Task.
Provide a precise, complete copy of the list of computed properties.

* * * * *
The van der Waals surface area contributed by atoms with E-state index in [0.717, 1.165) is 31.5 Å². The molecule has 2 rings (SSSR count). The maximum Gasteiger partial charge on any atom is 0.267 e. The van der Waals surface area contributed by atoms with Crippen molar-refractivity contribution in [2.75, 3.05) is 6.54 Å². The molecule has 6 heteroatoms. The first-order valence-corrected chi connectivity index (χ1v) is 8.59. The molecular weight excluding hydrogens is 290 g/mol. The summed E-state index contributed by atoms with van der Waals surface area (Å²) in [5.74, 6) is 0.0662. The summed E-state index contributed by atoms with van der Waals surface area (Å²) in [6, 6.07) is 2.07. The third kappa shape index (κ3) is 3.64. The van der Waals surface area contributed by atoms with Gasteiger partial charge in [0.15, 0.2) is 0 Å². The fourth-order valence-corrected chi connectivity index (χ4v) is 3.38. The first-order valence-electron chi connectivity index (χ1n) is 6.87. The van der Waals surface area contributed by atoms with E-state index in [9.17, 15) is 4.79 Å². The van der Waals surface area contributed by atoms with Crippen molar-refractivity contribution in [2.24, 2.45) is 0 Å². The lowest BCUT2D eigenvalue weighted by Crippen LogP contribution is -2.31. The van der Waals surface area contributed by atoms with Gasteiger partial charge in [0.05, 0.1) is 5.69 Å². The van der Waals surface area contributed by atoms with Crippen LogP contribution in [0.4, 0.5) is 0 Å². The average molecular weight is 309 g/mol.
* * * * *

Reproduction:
The van der Waals surface area contributed by atoms with E-state index in [0.717, 1.165) is 31.5 Å². The molecule has 2 rings (SSSR count). The maximum Gasteiger partial charge on any atom is 0.267 e. The van der Waals surface area contributed by atoms with Crippen molar-refractivity contribution in [2.75, 3.05) is 6.54 Å². The molecule has 6 heteroatoms. The first-order valence-corrected chi connectivity index (χ1v) is 8.59. The molecular weight excluding hydrogens is 290 g/mol. The summed E-state index contributed by atoms with van der Waals surface area (Å²) in [5.74, 6) is 0.0662. The summed E-state index contributed by atoms with van der Waals surface area (Å²) in [6, 6.07) is 2.07. The third kappa shape index (κ3) is 3.64. The van der Waals surface area contributed by atoms with Gasteiger partial charge in [0.15, 0.2) is 0 Å². The fourth-order valence-corrected chi connectivity index (χ4v) is 3.38. The first-order valence-electron chi connectivity index (χ1n) is 6.87. The van der Waals surface area contributed by atoms with E-state index in [9.17, 15) is 4.79 Å². The van der Waals surface area contributed by atoms with Crippen molar-refractivity contribution in [2.24, 2.45) is 0 Å². The lowest BCUT2D eigenvalue weighted by Crippen LogP contribution is -2.31. The van der Waals surface area contributed by atoms with Gasteiger partial charge in [0.05, 0.1) is 5.69 Å². The van der Waals surface area contributed by atoms with Crippen LogP contribution in [0.4, 0.5) is 0 Å². The average molecular weight is 309 g/mol.